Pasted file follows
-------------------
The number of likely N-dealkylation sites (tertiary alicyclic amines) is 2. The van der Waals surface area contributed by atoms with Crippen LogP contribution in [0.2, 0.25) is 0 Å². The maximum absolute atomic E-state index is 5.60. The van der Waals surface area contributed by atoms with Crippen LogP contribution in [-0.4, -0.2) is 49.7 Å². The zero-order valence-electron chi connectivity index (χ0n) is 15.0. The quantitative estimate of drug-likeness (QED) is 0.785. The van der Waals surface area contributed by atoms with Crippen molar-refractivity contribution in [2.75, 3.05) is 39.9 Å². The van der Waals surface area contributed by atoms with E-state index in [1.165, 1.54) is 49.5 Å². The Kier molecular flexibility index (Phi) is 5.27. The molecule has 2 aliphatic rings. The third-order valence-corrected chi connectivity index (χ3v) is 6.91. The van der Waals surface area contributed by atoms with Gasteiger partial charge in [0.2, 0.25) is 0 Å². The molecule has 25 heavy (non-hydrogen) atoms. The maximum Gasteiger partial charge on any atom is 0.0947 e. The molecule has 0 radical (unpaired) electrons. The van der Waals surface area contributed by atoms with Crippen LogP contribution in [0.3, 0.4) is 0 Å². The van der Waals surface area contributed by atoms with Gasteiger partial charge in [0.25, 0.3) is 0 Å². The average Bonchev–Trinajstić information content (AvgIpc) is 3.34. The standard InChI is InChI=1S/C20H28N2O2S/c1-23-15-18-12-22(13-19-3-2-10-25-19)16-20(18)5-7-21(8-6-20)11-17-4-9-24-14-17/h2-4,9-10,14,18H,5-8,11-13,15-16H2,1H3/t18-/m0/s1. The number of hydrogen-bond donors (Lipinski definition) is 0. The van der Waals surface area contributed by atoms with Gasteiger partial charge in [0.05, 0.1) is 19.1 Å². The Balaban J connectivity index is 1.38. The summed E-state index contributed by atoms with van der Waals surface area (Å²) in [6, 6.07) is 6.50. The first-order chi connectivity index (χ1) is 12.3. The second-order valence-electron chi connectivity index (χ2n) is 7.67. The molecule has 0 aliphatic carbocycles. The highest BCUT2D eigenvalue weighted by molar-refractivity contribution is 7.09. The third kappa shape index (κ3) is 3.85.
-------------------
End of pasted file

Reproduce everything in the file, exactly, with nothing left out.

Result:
The number of likely N-dealkylation sites (tertiary alicyclic amines) is 2. The van der Waals surface area contributed by atoms with Crippen LogP contribution in [0.2, 0.25) is 0 Å². The maximum absolute atomic E-state index is 5.60. The van der Waals surface area contributed by atoms with Crippen LogP contribution in [-0.4, -0.2) is 49.7 Å². The zero-order valence-electron chi connectivity index (χ0n) is 15.0. The quantitative estimate of drug-likeness (QED) is 0.785. The van der Waals surface area contributed by atoms with Crippen molar-refractivity contribution in [2.75, 3.05) is 39.9 Å². The van der Waals surface area contributed by atoms with E-state index in [1.165, 1.54) is 49.5 Å². The Kier molecular flexibility index (Phi) is 5.27. The molecule has 2 aliphatic rings. The third-order valence-corrected chi connectivity index (χ3v) is 6.91. The van der Waals surface area contributed by atoms with Gasteiger partial charge in [0.2, 0.25) is 0 Å². The molecule has 25 heavy (non-hydrogen) atoms. The maximum Gasteiger partial charge on any atom is 0.0947 e. The molecule has 0 radical (unpaired) electrons. The van der Waals surface area contributed by atoms with Crippen LogP contribution in [0.3, 0.4) is 0 Å². The van der Waals surface area contributed by atoms with Gasteiger partial charge in [0.25, 0.3) is 0 Å². The average Bonchev–Trinajstić information content (AvgIpc) is 3.34. The standard InChI is InChI=1S/C20H28N2O2S/c1-23-15-18-12-22(13-19-3-2-10-25-19)16-20(18)5-7-21(8-6-20)11-17-4-9-24-14-17/h2-4,9-10,14,18H,5-8,11-13,15-16H2,1H3/t18-/m0/s1. The number of hydrogen-bond donors (Lipinski definition) is 0. The van der Waals surface area contributed by atoms with Gasteiger partial charge in [0.05, 0.1) is 19.1 Å². The Balaban J connectivity index is 1.38. The summed E-state index contributed by atoms with van der Waals surface area (Å²) in [6, 6.07) is 6.50. The first-order chi connectivity index (χ1) is 12.3. The second-order valence-electron chi connectivity index (χ2n) is 7.67. The molecule has 0 aliphatic carbocycles. The highest BCUT2D eigenvalue weighted by molar-refractivity contribution is 7.09. The third kappa shape index (κ3) is 3.85.